Warren Buffet’s Three Criteria
If you could pay $1000 dollars to someone and get 10% of the salary of a person of your choosing for life, who would you choose?
Warren Buffet makes this decision every day when he invests. His three criteria for this decision are (in order):
- (Adaptive) intelligence
Health, and a bias to action. He looks for people who treat themselves well, and he looks for people who don’t think about taking action, but rather just do. Health is in how often you get sick, how quickly you recover, and how well you sleep.
When you see an obstacle in your path, you correct enough so that it hits your shoulder rather than straight on the forehead. Can you think on your feet?
You say no to most things. Integrity is an alignment between what your calendar says you’ll do and what you actually do. If you rarely say no, your time and energy is divided and spent among all the desires and plans of others.
Tools to put in your toolbelt
Write things down. Your life is your most valuable resource. It should not go undocumented. Six months from now, you will have the accumulated intelligence of each day of the past six months—quotes, ideas, reflections—everything.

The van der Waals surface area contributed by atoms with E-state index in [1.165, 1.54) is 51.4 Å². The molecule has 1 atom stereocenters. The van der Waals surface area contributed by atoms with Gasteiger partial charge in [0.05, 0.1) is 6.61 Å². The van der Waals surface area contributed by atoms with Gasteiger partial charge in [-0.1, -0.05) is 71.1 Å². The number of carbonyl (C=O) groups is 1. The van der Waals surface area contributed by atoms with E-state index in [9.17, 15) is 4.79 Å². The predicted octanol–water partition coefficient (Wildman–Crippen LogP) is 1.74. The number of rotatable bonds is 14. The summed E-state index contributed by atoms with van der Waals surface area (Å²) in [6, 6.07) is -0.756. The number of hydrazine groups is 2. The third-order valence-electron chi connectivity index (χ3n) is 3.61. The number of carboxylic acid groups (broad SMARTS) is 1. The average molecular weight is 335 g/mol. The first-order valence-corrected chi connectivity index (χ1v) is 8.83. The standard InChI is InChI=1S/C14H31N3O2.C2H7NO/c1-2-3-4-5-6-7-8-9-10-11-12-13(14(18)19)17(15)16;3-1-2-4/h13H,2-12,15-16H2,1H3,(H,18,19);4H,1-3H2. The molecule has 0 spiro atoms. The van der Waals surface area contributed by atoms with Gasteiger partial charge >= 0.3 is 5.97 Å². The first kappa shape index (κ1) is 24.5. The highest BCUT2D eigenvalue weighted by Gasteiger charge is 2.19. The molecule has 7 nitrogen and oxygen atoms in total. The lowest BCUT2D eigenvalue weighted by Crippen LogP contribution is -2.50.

Focus on the next step. Do not let your mind jump forward. A race-horse has no concept of the finish line. It only runs until it collapses.
TIME. If writing is important to you, reflect on how much time you actually spend on it. “The coherence between your diary and your values is where integrity begins.”
These ideas are a summary of Conor Neill’s TED talk. I do some of these things—but I’m not consistent. The first one is important because it affects all the other steps, too. It’s hard to know what the next step is if you haven’t written them all down. It’s hard to know how much time you spend doing something if you haven’t kept track of the things that you do each day.
Personally, I’m trying to use my blog as a tool to help myself stay focused on my projects.